Selecting and Purchasing Stone Flooring
One of the oldest building materials known to man and is as popular today as it was a thousand years ago. Modern technology has allowed us to find more and more interesting stone and finishing it to a level of beauty unsurpassed by any other flooring material.
What is natural stone?
Understanding a little about the nature of marbles and granite will help you to appreciate the importance of a specialized cleaning and maintenance program.
Dimensional natural stone is quarried from massive deposits or formations, many millions of years old. The resulting blocks are cut to required thickness, and usually have one surface honed or polished. Tiles and panels are mostly cut to size in the originating factory, and then packed for further shipment. Items such as table and bench tops, vanity tops and furniture are generally made to your specific requirements from polished random slabs. All of these finishers have something in common: each surface is essentially a cross section of the material – as it originally appeared in the massive deposit. A processed surface reveals the unmistakable character of that piece of natural stone.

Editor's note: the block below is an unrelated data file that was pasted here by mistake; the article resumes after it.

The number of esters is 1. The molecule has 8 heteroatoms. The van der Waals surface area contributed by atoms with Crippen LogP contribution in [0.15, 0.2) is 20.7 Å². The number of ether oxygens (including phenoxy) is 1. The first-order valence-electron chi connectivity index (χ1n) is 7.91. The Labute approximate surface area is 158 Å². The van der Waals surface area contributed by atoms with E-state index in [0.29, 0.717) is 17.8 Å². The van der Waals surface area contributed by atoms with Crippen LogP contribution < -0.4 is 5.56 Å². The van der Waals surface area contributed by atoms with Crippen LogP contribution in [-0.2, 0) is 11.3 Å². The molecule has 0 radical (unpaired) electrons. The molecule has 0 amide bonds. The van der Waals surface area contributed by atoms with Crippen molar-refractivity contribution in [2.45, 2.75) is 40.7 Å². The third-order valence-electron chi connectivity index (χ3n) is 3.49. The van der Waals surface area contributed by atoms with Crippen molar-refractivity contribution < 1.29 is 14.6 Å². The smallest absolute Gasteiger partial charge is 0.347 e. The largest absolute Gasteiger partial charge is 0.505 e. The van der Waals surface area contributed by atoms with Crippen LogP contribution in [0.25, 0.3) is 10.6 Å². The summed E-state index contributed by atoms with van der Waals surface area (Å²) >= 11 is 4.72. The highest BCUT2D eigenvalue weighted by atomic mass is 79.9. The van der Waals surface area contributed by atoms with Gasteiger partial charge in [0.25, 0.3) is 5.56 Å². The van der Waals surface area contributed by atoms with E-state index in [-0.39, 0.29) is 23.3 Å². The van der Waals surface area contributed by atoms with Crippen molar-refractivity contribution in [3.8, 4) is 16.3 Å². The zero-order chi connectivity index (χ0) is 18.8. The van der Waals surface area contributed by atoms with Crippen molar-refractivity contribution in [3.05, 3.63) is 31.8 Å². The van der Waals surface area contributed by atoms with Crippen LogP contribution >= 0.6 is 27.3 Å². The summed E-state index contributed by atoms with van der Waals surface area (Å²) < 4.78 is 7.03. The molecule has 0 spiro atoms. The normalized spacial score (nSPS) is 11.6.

A honed or polished surface is achieved by grinding the cut face with successively finer grades of abrasive. A honed finish stops short of a full polish, and is a viable surface treatment for flooring. Less “compact” materials such as sandstone and some limestone cannot always be polished and routinely are offered in a honed finish. Other marbles and harder limestone that can be easily polished are sometimes honed to take advantage of the simple fact that minor wear and tear is not obvious on a surface that has an overall “sheen” rather than a “mirror finish” polish.
Maintain the polish.
A polished surface, however, is the only way to fully appreciate the color and pattern of natural stone, and is far more popular. When a surface “closes” over and a polish is achieved the true colors of the natural stone can be fully appreciated, along with the intricacies of the pattern or veining. A polished surface is not an applied finish, and cannot easily be replicated, but it has the advantage that it is relatively impervious to minor soiling by denying dirt particles a rough surface to adhere to. Accordingly, a polished stone surface can be very easy to maintain, in addition to looking great.
A polished surface doesn’t change the nature of the stone, and cannot by itself protect the material from all the influences that may be encountered in daily use over the years. Remember that we are dealing with a cross section of the stone. That cross section can unlock the secret of the stone’s hidden colors and patterns, but in doing so it can expose the stone to elements for which no natural protection is afforded.